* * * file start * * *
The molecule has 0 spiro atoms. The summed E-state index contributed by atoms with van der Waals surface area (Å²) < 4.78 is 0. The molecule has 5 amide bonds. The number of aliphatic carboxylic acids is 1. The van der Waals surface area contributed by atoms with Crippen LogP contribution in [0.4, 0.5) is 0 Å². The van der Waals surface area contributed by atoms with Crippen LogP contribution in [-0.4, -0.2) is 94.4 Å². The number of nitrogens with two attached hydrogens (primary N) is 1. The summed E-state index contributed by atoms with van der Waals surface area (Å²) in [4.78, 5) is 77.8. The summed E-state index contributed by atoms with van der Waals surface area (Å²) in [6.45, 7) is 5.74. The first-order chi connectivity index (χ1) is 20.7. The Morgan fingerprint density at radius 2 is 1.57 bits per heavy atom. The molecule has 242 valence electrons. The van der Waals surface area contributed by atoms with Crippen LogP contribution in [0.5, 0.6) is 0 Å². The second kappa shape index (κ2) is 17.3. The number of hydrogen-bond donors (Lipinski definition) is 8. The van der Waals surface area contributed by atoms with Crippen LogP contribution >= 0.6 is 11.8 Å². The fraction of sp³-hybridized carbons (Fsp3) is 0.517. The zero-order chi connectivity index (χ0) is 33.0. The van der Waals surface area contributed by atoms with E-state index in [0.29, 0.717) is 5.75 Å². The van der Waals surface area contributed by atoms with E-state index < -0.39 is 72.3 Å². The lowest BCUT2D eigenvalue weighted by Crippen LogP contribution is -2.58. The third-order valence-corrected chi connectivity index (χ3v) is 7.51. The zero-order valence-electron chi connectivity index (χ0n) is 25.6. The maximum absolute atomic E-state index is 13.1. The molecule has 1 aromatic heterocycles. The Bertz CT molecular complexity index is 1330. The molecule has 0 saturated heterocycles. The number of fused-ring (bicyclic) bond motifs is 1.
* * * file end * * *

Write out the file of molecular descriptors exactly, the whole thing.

The molecule has 0 spiro atoms. The summed E-state index contributed by atoms with van der Waals surface area (Å²) < 4.78 is 0. The molecule has 5 amide bonds. The number of aliphatic carboxylic acids is 1. The van der Waals surface area contributed by atoms with Crippen LogP contribution in [0.4, 0.5) is 0 Å². The van der Waals surface area contributed by atoms with Crippen LogP contribution in [-0.4, -0.2) is 94.4 Å². The number of nitrogens with two attached hydrogens (primary N) is 1. The summed E-state index contributed by atoms with van der Waals surface area (Å²) in [4.78, 5) is 77.8. The summed E-state index contributed by atoms with van der Waals surface area (Å²) in [6.45, 7) is 5.74. The first-order chi connectivity index (χ1) is 20.7. The Morgan fingerprint density at radius 2 is 1.57 bits per heavy atom. The molecule has 242 valence electrons. The van der Waals surface area contributed by atoms with Crippen LogP contribution in [0.5, 0.6) is 0 Å². The second kappa shape index (κ2) is 17.3. The number of hydrogen-bond donors (Lipinski definition) is 8. The van der Waals surface area contributed by atoms with Crippen LogP contribution >= 0.6 is 11.8 Å². The fraction of sp³-hybridized carbons (Fsp3) is 0.517. The zero-order chi connectivity index (χ0) is 33.0. The van der Waals surface area contributed by atoms with E-state index in [0.29, 0.717) is 5.75 Å². The van der Waals surface area contributed by atoms with E-state index < -0.39 is 72.3 Å². The lowest BCUT2D eigenvalue weighted by Crippen LogP contribution is -2.58. The third-order valence-corrected chi connectivity index (χ3v) is 7.51. The zero-order valence-electron chi connectivity index (χ0n) is 25.6. The maximum absolute atomic E-state index is 13.1. The molecule has 1 aromatic heterocycles. The Bertz CT molecular complexity index is 1330. The molecule has 0 saturated heterocycles. The number of fused-ring (bicyclic) bond motifs is 1.